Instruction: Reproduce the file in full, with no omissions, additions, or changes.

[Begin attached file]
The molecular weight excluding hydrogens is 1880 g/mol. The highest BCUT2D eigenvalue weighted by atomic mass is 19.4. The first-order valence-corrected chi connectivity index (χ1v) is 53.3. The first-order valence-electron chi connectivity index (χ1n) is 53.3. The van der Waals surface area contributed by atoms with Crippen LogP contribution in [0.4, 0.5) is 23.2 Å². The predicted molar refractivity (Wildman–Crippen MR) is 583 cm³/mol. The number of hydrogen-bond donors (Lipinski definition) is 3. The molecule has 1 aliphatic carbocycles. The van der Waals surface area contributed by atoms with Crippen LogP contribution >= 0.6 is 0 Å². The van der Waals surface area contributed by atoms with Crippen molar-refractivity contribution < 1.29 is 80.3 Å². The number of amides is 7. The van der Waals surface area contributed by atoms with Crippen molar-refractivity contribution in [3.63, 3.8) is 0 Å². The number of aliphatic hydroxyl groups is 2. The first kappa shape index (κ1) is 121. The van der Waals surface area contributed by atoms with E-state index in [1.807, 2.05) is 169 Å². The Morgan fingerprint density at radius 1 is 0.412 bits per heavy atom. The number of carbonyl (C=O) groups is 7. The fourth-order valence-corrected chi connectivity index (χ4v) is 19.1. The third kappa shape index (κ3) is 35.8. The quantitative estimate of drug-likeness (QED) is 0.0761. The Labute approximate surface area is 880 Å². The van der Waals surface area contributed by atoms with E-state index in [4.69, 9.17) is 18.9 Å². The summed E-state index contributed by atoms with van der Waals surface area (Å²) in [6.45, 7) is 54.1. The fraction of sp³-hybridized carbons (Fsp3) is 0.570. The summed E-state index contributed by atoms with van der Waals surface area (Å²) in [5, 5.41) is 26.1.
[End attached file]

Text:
The molecular weight excluding hydrogens is 1880 g/mol. The highest BCUT2D eigenvalue weighted by atomic mass is 19.4. The first-order valence-corrected chi connectivity index (χ1v) is 53.3. The first-order valence-electron chi connectivity index (χ1n) is 53.3. The van der Waals surface area contributed by atoms with Crippen LogP contribution in [0.4, 0.5) is 23.2 Å². The predicted molar refractivity (Wildman–Crippen MR) is 583 cm³/mol. The number of hydrogen-bond donors (Lipinski definition) is 3. The molecule has 1 aliphatic carbocycles. The van der Waals surface area contributed by atoms with Crippen LogP contribution >= 0.6 is 0 Å². The van der Waals surface area contributed by atoms with Crippen molar-refractivity contribution < 1.29 is 80.3 Å². The number of amides is 7. The van der Waals surface area contributed by atoms with Crippen molar-refractivity contribution in [3.63, 3.8) is 0 Å². The number of aliphatic hydroxyl groups is 2. The first kappa shape index (κ1) is 121. The van der Waals surface area contributed by atoms with E-state index in [1.807, 2.05) is 169 Å². The Morgan fingerprint density at radius 1 is 0.412 bits per heavy atom. The number of carbonyl (C=O) groups is 7. The fourth-order valence-corrected chi connectivity index (χ4v) is 19.1. The third kappa shape index (κ3) is 35.8. The quantitative estimate of drug-likeness (QED) is 0.0761. The Labute approximate surface area is 880 Å². The van der Waals surface area contributed by atoms with E-state index in [4.69, 9.17) is 18.9 Å². The summed E-state index contributed by atoms with van der Waals surface area (Å²) in [6.45, 7) is 54.1. The fraction of sp³-hybridized carbons (Fsp3) is 0.570. The summed E-state index contributed by atoms with van der Waals surface area (Å²) in [5, 5.41) is 26.1.